St. Petersburg Times
Special report
Video report
  • For their own good
    Fifty years ago, they were screwed-up kids sent to the Florida School for Boys to be straightened out. But now they are screwed-up men, scarred by the whippings they endured. Read the story and see a video and portrait gallery.
  • More video reports
Multimedia report
Print Email this storyEmail story Comment Letter to the editor
Fill out this form to email this article to a friend
Your name Your email
Friend's name Friend's email
Your message

When nature decks the halls

A little human help is still essential. Keep your poinsettias and other natural trimmings merry, bright - and alive past the holidays.

By Pam Brown and Carol Suggs, Special to the Times
Published December 1, 2007


Holiday plants will be everywhere this month, so let's start with a primer on how to keep them blooming until well past New Year's.

Remove the foil wrappings from your poinsettia, or at least punch a couple of holes in the bottom so the plant can drain. Keep the soil slightly moist but not soggy, and set the plant in a bright window out of direct sunlight and away from sources of heat such as a television or fireplace.

Poinsettias make excellent cut flowers. Once cut, they need to be treated to coagulate their milky sap and to reduce wilting. Immerse the cut end in hot water for one minute and then place immediately in cold water. Cut the flowers 18 to 24 hours before they are to be used, and store them in a cool place. Wear gloves while you work with poinsettias; the milky sap can be irritating. The plants also can cause gastric distress for small children and pets if they chew them, but they're not poisonous.

There are two varieties of flowering holiday cactus: the Christmas cactus and the Easter cactus. The Christmas cactus, Zygocactus truncates, usually flowers from Thanksgiving to Christmas, and its leaves have pointed lobes. The Easter cactus, Schlumbergera bridgessii, has wider, rounded leaves. It usually flowers from Christmas to Easter.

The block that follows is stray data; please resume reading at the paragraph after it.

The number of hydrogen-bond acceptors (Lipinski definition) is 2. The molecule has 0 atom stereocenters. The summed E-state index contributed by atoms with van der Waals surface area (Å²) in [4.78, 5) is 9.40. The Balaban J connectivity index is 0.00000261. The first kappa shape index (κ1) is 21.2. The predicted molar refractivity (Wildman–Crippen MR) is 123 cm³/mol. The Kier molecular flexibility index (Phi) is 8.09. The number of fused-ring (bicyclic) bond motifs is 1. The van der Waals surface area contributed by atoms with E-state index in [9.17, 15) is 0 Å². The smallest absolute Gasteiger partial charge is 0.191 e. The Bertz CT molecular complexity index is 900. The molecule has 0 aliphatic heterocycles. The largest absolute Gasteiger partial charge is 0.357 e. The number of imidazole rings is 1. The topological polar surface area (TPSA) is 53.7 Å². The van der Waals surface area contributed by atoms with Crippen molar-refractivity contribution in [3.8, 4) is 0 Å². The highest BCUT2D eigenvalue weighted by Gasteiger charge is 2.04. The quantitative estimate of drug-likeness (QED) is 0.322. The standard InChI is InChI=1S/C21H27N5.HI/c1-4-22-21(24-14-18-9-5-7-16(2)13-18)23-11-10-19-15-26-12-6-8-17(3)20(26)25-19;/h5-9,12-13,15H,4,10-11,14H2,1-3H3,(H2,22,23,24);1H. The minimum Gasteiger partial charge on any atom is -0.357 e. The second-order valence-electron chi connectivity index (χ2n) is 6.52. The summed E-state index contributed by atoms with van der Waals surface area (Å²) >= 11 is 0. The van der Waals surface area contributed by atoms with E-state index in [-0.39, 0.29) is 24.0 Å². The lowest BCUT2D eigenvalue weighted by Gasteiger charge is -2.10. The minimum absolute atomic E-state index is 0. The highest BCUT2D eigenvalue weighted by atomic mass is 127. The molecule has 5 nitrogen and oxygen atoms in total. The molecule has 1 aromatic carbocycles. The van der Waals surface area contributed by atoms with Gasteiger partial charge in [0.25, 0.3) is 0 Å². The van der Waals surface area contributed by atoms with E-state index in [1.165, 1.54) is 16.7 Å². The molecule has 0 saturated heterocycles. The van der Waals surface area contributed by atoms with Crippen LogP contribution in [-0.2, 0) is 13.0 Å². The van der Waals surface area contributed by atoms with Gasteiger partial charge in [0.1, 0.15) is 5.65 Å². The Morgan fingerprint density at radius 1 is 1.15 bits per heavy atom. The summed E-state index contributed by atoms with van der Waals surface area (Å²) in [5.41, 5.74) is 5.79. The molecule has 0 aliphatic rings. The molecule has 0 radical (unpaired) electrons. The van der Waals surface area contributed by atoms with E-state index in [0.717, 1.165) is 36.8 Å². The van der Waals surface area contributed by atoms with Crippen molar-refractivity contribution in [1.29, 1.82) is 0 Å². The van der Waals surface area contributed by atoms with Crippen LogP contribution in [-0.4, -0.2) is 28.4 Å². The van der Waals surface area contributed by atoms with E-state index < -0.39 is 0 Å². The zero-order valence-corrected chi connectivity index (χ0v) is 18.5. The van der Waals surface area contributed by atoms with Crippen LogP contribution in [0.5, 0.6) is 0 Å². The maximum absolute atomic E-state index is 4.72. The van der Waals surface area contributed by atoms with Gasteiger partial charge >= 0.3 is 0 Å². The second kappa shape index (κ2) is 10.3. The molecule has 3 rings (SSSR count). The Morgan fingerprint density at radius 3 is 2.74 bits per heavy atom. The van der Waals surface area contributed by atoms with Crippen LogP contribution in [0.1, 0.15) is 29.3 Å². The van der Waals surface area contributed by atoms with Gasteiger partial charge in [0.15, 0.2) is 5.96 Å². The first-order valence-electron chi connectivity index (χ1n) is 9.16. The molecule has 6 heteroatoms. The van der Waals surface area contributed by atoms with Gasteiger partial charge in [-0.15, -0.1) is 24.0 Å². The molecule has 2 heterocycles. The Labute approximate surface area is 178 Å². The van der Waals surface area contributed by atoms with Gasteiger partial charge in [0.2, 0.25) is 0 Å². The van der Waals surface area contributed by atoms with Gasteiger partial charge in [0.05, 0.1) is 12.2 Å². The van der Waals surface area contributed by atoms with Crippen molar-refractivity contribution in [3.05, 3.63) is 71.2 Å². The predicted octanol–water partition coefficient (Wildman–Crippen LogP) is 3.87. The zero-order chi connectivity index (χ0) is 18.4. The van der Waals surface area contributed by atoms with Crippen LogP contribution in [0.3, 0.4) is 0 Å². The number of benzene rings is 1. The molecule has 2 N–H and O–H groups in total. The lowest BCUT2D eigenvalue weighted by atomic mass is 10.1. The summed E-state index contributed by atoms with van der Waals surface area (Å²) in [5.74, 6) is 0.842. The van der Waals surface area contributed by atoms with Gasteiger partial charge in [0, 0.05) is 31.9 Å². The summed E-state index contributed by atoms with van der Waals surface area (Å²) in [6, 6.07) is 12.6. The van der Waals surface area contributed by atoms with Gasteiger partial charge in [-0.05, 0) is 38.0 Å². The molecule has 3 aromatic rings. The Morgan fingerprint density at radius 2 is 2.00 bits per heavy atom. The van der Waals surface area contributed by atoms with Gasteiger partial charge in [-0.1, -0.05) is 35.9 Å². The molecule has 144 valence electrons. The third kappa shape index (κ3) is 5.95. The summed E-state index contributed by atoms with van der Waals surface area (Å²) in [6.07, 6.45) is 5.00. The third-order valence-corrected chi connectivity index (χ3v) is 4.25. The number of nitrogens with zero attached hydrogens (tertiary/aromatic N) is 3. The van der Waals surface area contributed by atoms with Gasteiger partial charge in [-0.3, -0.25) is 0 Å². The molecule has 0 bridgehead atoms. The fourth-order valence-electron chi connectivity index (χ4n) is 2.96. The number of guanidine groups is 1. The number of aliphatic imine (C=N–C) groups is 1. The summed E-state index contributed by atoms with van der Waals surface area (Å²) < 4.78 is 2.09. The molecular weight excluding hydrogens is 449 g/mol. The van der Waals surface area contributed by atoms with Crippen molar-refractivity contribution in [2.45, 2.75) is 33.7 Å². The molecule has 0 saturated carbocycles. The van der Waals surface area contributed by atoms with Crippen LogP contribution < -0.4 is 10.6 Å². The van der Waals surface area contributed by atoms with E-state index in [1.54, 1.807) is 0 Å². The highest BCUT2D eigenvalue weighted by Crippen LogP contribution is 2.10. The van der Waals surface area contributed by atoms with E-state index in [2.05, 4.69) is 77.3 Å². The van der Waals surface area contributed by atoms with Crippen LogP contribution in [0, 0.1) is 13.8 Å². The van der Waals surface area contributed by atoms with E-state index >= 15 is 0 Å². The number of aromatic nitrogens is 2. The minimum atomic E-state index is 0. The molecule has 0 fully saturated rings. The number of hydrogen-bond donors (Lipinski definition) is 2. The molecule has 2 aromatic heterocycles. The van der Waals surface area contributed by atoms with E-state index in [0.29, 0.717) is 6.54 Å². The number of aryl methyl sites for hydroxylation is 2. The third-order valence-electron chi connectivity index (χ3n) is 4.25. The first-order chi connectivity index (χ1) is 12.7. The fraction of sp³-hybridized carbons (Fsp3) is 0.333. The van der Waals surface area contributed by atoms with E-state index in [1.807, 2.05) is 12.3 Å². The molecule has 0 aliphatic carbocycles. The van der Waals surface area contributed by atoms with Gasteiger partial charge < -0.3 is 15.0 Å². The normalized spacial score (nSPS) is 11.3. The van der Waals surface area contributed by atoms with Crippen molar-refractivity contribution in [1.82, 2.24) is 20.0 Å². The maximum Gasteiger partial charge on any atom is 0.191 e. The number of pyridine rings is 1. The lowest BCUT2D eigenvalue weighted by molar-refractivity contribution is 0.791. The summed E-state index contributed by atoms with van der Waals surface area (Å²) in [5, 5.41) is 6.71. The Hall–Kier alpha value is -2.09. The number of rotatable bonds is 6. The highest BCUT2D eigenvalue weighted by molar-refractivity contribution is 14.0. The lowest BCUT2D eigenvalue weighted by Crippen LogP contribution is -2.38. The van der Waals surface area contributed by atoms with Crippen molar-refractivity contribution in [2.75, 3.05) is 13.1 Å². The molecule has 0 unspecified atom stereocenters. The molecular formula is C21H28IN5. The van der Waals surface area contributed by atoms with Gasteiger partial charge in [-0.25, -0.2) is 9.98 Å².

Allow soil to dry out between watering and keep the plant in bright light while it blooms. These plants can be kept outside in the shade most of the year. They do need to be protected from frost and freezing temperatures.

Kalanchoe (pronounced cal-ann-KO-ee), a winter bloomer, has become popular as a holiday plant in the past few years. The thick, succulent leaves have various shapes; the showy flowers are in terminal clusters and last for several weeks. The blooms are yellow, pink, red and various shades of orange. Because this plant is a succulent, let the soil dry out between watering.

Dwarf azaleas make attractive gifts. These can also be planted around the home after the flowers fade. The small azaleas prefer shaded areas.

If you grow holly, it requires minimal pruning except to train the plants for special purposes, or to remove diseased or dead branches. If you do need to prune, this is a good time to do so, since you can use the clippings as holiday decorations in your home.

Here are a few gift suggestions for the gardeners on your list: pruning shears, watering cans, sprayers, fertilizer spreaders, hand tools, seedling starter kits, seeds, labels, flower-arranging materials, plant lights, potting soil and garden statuary.

Gardening books also make great gifts. Look for Florida-specific books like Month-by-Month Gardening in Florida by Tom MacCubbin and Florida's Best Native Landscape Plants by Gil Nelson and David Chiappini.

Get ready for the chill

With all the attention to the festive days ahead, it's easy to forget that cold weather may be just around the corner. We often get a cold snap in January.

Take some time now to get ready. Even trees and shrubs that are hardy in more temperate climates may put on new growth late in the season here and can be vulnerable to injury from early winter freezes.